In an amazing moment, our court system decided to follow the US and Illinois contitution. Now bail bonds will be what the person will be able to afford.
Cook County Chief Judge Announces New Order Limiting Use of Monetary Bond
Chicago Appleseed and our partner Chicago Council of Lawyers applaud today’s announcement by Timothy C. Evans, Chief Judge of the Circuit Court of Cook County, that his office will direct judges to set monetary bonds only in amounts that people can pay. This move brings Cook County in line with a recent federal court decision in Harris County (Houston), Texas that found incarcerating people pretrial solely because they cannot afford to pay bond violates the both the Equal Protection and Due Process Clauses of the United States Constitution.
Under General Order Number 18.8A, “Procedures for bail hearings and pretrial release,” judges presiding over bond court hearings will be required to conduct inquiries on the record about each defendant’s ability to pay before imposing a secured monetary bond in that amount or less. The new order attempts to limit de facto pretrial detention caused only by someone’s lack of access to money and will require various concrete findings before detention is ordered. People who do not pay their bonds and remain detained in Cook County Jail after seven days will be granted re-hearings. Importantly, this re-hearing provision applies to everyone incarcerated solely due to inability to pay bond and not only people charged with some crimes, as under SB 2034.
Evans’s announcement follows the lead of recent court rule changes in Maryland, New Mexico, and Arizona, each of which requires that judges set monetary bonds based on an accused person’s ability to pay. Likewise, it conforms to Attorney General directives in place as part of the recent overhaul of pretrial justice in New Jersey, which has seen a 36% decrease in jail population this year compared to 2015 numbers. Between January 1 and May 31, 2017, judges in New Jersey imposed monetary bail only nine times. Cook County’s new court rule is also in line with the American Bar Association’s Criminal Justice Section Standards on Pretrial Release, which state, “The judicial officer should not impose a financial condition that results in the pretrial detention of the defendant solely due to an inability to pay.”
Cook County Jail is overwhelming filled with people incarcerated pretrial, and most are there because they cannot post a monetary bond. Cook County incarcerates many more people who are legally innocent than other jurisdictions: CCJ’s more than 90% pretrial population is much higher than the national rate of 63%. Of these people awaiting trial, 62% are there only because they cannot pay their monetary bonds. Cook County Jail is the largest single-site jail in the country and costs the county $330 million every year.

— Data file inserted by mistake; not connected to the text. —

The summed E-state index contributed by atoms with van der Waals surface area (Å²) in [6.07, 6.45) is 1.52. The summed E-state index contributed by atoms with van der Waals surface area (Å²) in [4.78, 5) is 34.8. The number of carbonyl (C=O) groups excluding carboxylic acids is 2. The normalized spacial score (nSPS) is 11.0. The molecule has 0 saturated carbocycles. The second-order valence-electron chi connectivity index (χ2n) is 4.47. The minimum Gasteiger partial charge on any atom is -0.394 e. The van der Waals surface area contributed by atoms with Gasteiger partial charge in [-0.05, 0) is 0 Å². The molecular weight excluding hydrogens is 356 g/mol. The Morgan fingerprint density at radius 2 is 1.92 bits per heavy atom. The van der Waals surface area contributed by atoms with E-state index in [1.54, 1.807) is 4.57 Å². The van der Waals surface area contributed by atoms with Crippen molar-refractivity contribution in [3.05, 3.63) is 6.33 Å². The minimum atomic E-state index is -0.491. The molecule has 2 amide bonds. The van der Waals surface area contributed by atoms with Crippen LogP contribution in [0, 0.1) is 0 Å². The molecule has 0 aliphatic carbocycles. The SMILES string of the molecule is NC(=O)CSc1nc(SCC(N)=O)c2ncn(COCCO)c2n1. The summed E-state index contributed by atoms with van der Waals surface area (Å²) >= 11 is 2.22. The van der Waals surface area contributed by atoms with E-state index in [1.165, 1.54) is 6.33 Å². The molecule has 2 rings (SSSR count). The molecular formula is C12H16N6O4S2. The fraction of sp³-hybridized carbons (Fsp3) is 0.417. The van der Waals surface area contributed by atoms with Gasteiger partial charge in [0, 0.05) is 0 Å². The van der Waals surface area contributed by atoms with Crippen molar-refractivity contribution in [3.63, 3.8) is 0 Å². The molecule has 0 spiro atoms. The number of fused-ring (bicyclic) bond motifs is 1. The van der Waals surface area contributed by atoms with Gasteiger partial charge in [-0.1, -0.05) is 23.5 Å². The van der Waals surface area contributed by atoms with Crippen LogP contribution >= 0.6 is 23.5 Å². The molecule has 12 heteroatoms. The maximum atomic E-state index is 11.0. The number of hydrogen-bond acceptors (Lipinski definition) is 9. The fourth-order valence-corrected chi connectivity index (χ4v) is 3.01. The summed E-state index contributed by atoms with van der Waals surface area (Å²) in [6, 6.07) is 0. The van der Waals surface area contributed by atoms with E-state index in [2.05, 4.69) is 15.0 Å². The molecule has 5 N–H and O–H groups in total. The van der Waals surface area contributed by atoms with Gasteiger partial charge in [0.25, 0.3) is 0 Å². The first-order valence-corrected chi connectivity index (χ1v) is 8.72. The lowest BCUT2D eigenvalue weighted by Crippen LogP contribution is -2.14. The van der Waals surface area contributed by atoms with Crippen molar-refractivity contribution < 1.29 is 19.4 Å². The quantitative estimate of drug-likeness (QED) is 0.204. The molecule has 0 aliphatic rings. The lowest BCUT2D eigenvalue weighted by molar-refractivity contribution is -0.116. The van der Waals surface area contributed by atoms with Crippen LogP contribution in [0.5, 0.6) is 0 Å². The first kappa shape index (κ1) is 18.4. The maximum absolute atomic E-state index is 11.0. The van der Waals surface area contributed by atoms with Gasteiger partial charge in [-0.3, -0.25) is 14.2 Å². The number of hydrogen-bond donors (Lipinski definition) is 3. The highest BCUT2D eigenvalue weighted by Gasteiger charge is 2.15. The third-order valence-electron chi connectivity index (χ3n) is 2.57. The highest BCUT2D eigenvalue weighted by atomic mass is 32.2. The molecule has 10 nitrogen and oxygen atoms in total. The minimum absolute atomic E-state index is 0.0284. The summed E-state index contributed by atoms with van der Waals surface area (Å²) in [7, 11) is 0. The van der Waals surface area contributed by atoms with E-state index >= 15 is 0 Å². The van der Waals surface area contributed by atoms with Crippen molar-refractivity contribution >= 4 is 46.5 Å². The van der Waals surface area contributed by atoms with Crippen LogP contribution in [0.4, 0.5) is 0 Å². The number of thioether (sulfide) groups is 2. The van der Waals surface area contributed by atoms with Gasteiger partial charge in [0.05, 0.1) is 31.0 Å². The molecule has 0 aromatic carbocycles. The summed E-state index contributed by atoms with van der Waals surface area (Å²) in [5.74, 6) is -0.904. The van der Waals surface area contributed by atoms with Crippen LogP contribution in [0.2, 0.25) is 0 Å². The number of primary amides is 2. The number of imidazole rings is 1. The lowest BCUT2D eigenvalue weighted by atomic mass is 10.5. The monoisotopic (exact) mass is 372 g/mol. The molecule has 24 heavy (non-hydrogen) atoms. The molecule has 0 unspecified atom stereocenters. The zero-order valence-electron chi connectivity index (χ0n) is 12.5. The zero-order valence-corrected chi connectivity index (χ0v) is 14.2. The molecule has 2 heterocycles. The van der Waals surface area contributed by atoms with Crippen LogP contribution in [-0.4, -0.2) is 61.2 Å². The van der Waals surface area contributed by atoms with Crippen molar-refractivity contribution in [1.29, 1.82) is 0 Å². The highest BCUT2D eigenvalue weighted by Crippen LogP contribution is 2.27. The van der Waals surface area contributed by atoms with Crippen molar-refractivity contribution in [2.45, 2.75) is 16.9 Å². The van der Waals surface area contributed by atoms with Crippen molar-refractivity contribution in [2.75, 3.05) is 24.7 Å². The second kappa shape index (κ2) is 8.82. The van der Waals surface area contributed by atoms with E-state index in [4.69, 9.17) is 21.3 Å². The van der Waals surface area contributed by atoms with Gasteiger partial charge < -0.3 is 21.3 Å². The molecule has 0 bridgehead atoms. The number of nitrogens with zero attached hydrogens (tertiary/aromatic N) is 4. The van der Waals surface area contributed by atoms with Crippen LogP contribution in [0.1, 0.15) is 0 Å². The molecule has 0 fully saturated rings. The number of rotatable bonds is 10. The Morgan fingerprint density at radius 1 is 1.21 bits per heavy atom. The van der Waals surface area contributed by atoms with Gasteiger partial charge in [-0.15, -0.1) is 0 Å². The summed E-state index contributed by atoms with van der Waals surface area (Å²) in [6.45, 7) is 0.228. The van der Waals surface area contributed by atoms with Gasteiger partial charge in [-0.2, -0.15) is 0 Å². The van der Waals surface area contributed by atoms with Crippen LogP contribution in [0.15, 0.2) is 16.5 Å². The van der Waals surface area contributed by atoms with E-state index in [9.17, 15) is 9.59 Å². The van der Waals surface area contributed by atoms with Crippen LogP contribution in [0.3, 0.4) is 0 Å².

If implemented correctly and fully, General Order 18.8A will have the effect of dramatically reshaping pretrial justice in Cook County. No longer will the majority of people in Cook County Jail be there solely because they cannot post bond, incarcerated pretrial without the due process required for actual detention decisions.
As with most policy changes, however, the test of the new order’s effectiveness will be in its implementation. Robust training for all judges who preside over bond hearings is needed if Cook County is to shift away from the money-based system we have relied on for decades. Enforcement will fall largely on the Office of the Chief Judge, and the rule’s impact must be reviewable by community members and advocates. Previous bond reform attempts have provided little actual relief. Proper evaluation of the order’s impact and judicial compliance requires collection and public disclosure of data on bond court outcomes. We look forward to working with both the Office of the Chief Judge and our community partners in bail reform to track the changes in bond court and resulting decrease in Cook County Jail’s population.
You can read the Office of the Chief Judge’s Legal Commentary supporting the order here.
 “A judicial officer may not impose a financial condition in form or amount that the judicial officer knows or has reason to believe the defendant is financially incapable of meeting and that will result in the defendant being detained solely because of that financial incapability.” Rule 4-216.1(d)(1)(B). For the full text of the new rule, which became effective July 1, 2017, download this PDF.
 “The court shall not set a secured bond that a defendant cannot afford for the purpose of detaining a defendant who is otherwise eligible for pretrial release.” Rule 5-401(E)(1)(c). For the full text of the new rules, download this PDF.
 “The court must not impose a monetary condition that results in unnecessary pretrial incarceration solely because the person is unable to pay the bond.” Rule 7.3(b)(2). For the full text of the rules, download this PDF.
 Under the directive, prosecutors cannot seek money bail unless (among other conditions): “the defendant is reasonably believed to have financial assets that will allow him or her to post monetary bail in the amount requested by the prosecutor without having to purchase a bond from a surety company or to obtain a loan[.]” For the full directives, download this PDF.
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